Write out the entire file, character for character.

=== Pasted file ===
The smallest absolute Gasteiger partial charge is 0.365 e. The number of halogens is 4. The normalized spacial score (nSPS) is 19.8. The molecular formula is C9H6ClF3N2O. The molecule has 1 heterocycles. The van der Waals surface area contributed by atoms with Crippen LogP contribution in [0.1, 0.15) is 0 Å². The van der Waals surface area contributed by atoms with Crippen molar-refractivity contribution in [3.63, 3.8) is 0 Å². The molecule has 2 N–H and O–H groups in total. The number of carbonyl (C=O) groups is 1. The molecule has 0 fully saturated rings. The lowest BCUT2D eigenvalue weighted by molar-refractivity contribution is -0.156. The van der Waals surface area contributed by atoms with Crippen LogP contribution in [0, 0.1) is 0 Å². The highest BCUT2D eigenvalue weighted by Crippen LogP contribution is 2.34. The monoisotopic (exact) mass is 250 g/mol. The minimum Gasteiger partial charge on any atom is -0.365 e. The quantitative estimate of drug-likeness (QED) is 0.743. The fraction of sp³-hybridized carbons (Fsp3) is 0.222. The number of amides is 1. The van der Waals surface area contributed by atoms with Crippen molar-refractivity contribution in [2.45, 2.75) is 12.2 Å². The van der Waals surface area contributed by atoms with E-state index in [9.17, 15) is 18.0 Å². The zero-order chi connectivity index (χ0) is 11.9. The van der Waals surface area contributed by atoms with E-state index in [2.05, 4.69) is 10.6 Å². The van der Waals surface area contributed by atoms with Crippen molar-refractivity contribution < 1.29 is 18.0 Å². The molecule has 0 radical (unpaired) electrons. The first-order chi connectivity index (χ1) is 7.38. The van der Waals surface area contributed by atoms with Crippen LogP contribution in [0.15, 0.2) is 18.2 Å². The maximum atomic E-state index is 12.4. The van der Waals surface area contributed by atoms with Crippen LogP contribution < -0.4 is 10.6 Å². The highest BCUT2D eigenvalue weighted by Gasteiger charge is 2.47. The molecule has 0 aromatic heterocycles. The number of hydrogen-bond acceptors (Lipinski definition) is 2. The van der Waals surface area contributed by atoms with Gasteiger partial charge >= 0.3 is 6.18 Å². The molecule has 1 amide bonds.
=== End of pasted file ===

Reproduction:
The smallest absolute Gasteiger partial charge is 0.365 e. The number of halogens is 4. The normalized spacial score (nSPS) is 19.8. The molecular formula is C9H6ClF3N2O. The molecule has 1 heterocycles. The van der Waals surface area contributed by atoms with Crippen LogP contribution in [0.1, 0.15) is 0 Å². The van der Waals surface area contributed by atoms with Crippen molar-refractivity contribution in [3.63, 3.8) is 0 Å². The molecule has 2 N–H and O–H groups in total. The number of carbonyl (C=O) groups is 1. The molecule has 0 fully saturated rings. The lowest BCUT2D eigenvalue weighted by molar-refractivity contribution is -0.156. The van der Waals surface area contributed by atoms with Crippen LogP contribution in [0, 0.1) is 0 Å². The highest BCUT2D eigenvalue weighted by Crippen LogP contribution is 2.34. The monoisotopic (exact) mass is 250 g/mol. The minimum Gasteiger partial charge on any atom is -0.365 e. The quantitative estimate of drug-likeness (QED) is 0.743. The fraction of sp³-hybridized carbons (Fsp3) is 0.222. The number of amides is 1. The van der Waals surface area contributed by atoms with Crippen molar-refractivity contribution in [2.45, 2.75) is 12.2 Å². The van der Waals surface area contributed by atoms with E-state index in [9.17, 15) is 18.0 Å². The zero-order chi connectivity index (χ0) is 11.9. The van der Waals surface area contributed by atoms with E-state index in [2.05, 4.69) is 10.6 Å². The van der Waals surface area contributed by atoms with Crippen molar-refractivity contribution < 1.29 is 18.0 Å². The molecule has 0 radical (unpaired) electrons. The first-order chi connectivity index (χ1) is 7.38. The van der Waals surface area contributed by atoms with Crippen LogP contribution in [0.15, 0.2) is 18.2 Å². The maximum atomic E-state index is 12.4. The van der Waals surface area contributed by atoms with Crippen LogP contribution < -0.4 is 10.6 Å². The highest BCUT2D eigenvalue weighted by Gasteiger charge is 2.47. The molecule has 0 aromatic heterocycles. The number of hydrogen-bond acceptors (Lipinski definition) is 2. The van der Waals surface area contributed by atoms with Gasteiger partial charge >= 0.3 is 6.18 Å². The molecule has 1 amide bonds.